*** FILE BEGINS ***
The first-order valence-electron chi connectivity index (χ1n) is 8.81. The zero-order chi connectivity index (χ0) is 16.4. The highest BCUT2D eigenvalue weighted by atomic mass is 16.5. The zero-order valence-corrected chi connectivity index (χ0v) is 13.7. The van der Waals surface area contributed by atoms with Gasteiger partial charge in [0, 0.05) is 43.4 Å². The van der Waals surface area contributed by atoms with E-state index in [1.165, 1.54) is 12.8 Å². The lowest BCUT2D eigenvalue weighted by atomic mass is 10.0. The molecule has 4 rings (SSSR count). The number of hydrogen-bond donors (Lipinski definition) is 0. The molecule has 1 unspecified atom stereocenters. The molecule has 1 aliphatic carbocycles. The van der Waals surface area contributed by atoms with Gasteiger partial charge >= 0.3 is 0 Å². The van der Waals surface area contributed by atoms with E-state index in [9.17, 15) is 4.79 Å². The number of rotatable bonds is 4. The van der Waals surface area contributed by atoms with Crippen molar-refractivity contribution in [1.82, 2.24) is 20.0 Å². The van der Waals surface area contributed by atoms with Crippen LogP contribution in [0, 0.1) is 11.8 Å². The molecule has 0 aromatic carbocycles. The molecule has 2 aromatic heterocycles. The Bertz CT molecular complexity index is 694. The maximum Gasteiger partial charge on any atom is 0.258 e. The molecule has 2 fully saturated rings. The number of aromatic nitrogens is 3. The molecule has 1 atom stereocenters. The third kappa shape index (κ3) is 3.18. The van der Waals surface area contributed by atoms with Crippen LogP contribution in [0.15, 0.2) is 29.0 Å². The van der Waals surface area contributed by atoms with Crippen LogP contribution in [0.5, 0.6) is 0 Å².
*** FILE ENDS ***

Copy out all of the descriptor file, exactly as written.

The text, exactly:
The first-order valence-electron chi connectivity index (χ1n) is 8.81. The zero-order chi connectivity index (χ0) is 16.4. The highest BCUT2D eigenvalue weighted by atomic mass is 16.5. The zero-order valence-corrected chi connectivity index (χ0v) is 13.7. The van der Waals surface area contributed by atoms with Gasteiger partial charge in [0, 0.05) is 43.4 Å². The van der Waals surface area contributed by atoms with E-state index in [1.165, 1.54) is 12.8 Å². The lowest BCUT2D eigenvalue weighted by atomic mass is 10.0. The molecule has 4 rings (SSSR count). The number of hydrogen-bond donors (Lipinski definition) is 0. The molecule has 1 unspecified atom stereocenters. The molecule has 1 aliphatic carbocycles. The van der Waals surface area contributed by atoms with Gasteiger partial charge >= 0.3 is 0 Å². The van der Waals surface area contributed by atoms with E-state index in [9.17, 15) is 4.79 Å². The number of rotatable bonds is 4. The van der Waals surface area contributed by atoms with Crippen molar-refractivity contribution in [1.82, 2.24) is 20.0 Å². The van der Waals surface area contributed by atoms with Crippen LogP contribution in [0, 0.1) is 11.8 Å². The molecule has 0 aromatic carbocycles. The molecule has 2 aromatic heterocycles. The Bertz CT molecular complexity index is 694. The maximum Gasteiger partial charge on any atom is 0.258 e. The molecule has 2 fully saturated rings. The number of aromatic nitrogens is 3. The molecule has 1 atom stereocenters. The third kappa shape index (κ3) is 3.18. The van der Waals surface area contributed by atoms with Crippen LogP contribution in [0.15, 0.2) is 29.0 Å². The van der Waals surface area contributed by atoms with Crippen LogP contribution in [0.5, 0.6) is 0 Å².